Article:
Investigating mosquito net durability for malaria control in Tanzania - attrition, bioefficacy, chemistry, degradation and insecticide resistance (ABCDR): study protocol

Abstract

BACKGROUND Long-Lasting Insecticidal Nets (LLINs) are one of the major malaria vector control tools, with most countries adopting free or subsidised universal coverage campaigns of populations at-risk from malaria. It is essential to understand LLIN durability so that public health policy makers can select the most cost effective nets that last for the longest time, and estimate the optimal timing of repeated distribution campaigns. However, there is limited knowledge from few countries of the durability of LLINs under user conditions. METHODS/DESIGN This study investigates LLIN durability in eight districts of Tanzania, selected for their demographic, geographic and ecological representativeness of the country as a whole. We use a two-stage approach: First, LLINs from recent national net campaigns will be evaluated retrospectively in 3,420 households. Those households will receive one of three leading LLIN products at random (Olyset®, PermaNet®2.0 or Netprotect®) and will be followed up for three years in a prospective study to compare their performance under user conditions. LLIN durability will be evaluated by measuring Attrition (the rate at which nets are discarded by households), Bioefficacy (the insecticidal efficacy of the nets measured by knock-down and mortality of mosquitoes), Chemical content (g/kg of insecticide available in net fibres) and physical Degradation (size and location of holes). In addition, we will extend the current national mosquito insecticide Resistance monitoring program to additional districts and use these data sets to provide GIS maps for use in health surveillance and decision making by the National Malaria Control Program (NMCP). DISCUSSION The data will be of importance to policy makers and vector control specialists both in Tanzania and the SSA region to inform best practice for the maintenance of high and cost-effective coverage and to maximise current health gains in malaria control.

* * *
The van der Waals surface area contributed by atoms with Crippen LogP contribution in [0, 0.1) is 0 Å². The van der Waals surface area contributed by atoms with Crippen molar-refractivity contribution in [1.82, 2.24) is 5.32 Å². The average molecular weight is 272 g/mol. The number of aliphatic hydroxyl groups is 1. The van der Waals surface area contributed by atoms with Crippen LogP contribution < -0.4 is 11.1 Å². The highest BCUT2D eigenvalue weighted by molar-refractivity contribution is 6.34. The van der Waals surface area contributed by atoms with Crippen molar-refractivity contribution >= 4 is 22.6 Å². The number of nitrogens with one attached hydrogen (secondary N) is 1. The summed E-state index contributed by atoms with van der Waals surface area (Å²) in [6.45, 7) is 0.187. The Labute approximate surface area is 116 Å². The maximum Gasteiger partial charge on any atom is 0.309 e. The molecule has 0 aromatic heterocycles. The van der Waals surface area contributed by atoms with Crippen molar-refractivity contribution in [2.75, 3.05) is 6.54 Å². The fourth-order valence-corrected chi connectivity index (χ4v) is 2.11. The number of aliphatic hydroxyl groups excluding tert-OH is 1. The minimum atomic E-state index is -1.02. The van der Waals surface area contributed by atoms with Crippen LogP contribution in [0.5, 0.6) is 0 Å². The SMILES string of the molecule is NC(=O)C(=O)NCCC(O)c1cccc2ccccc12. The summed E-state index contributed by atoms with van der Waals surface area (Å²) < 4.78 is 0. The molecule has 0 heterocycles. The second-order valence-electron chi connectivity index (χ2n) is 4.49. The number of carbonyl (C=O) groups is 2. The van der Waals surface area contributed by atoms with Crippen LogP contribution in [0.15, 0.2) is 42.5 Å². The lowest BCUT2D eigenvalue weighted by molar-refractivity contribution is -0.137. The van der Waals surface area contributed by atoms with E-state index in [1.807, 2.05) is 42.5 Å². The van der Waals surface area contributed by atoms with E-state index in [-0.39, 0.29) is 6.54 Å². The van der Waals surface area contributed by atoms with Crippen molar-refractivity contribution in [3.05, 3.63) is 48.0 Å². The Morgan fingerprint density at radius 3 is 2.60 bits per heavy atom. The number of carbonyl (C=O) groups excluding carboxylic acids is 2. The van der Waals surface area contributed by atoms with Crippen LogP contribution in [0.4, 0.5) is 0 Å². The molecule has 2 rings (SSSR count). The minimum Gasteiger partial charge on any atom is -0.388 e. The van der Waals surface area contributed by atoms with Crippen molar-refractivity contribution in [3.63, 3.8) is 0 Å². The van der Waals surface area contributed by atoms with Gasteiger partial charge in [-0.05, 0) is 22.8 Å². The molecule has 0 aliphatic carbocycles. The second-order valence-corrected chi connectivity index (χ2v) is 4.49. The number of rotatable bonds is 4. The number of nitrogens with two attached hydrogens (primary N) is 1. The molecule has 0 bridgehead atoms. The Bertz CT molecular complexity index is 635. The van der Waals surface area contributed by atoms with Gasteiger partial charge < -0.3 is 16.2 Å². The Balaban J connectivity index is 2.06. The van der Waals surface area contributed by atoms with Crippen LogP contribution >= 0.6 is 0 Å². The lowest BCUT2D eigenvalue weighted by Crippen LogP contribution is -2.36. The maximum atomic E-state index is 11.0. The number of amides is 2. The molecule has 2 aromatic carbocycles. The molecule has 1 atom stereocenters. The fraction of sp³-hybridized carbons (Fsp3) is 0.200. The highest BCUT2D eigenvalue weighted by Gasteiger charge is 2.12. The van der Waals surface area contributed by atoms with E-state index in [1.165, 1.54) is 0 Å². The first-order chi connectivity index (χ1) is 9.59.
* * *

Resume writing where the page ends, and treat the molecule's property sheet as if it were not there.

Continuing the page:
DOI: 10.1186/1471-2458-14-1266

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Cite this paper

@inproceedings{Lorenz2014InvestigatingMN, title={Investigating mosquito net durability for malaria control in Tanzania - attrition, bioefficacy, chemistry, degradation and insecticide resistance (ABCDR): study protocol}, author={Lena Maria Lorenz and Hans J. Overgaard and Dennis J. Massue and Zawadi D. Mageni and John Bradley and Jason D. Moore and Renata Mandike and Karen Kramer and William NW Kisinza and Sarah Jane Moore}, booktitle={BMC public health}, year={2014} }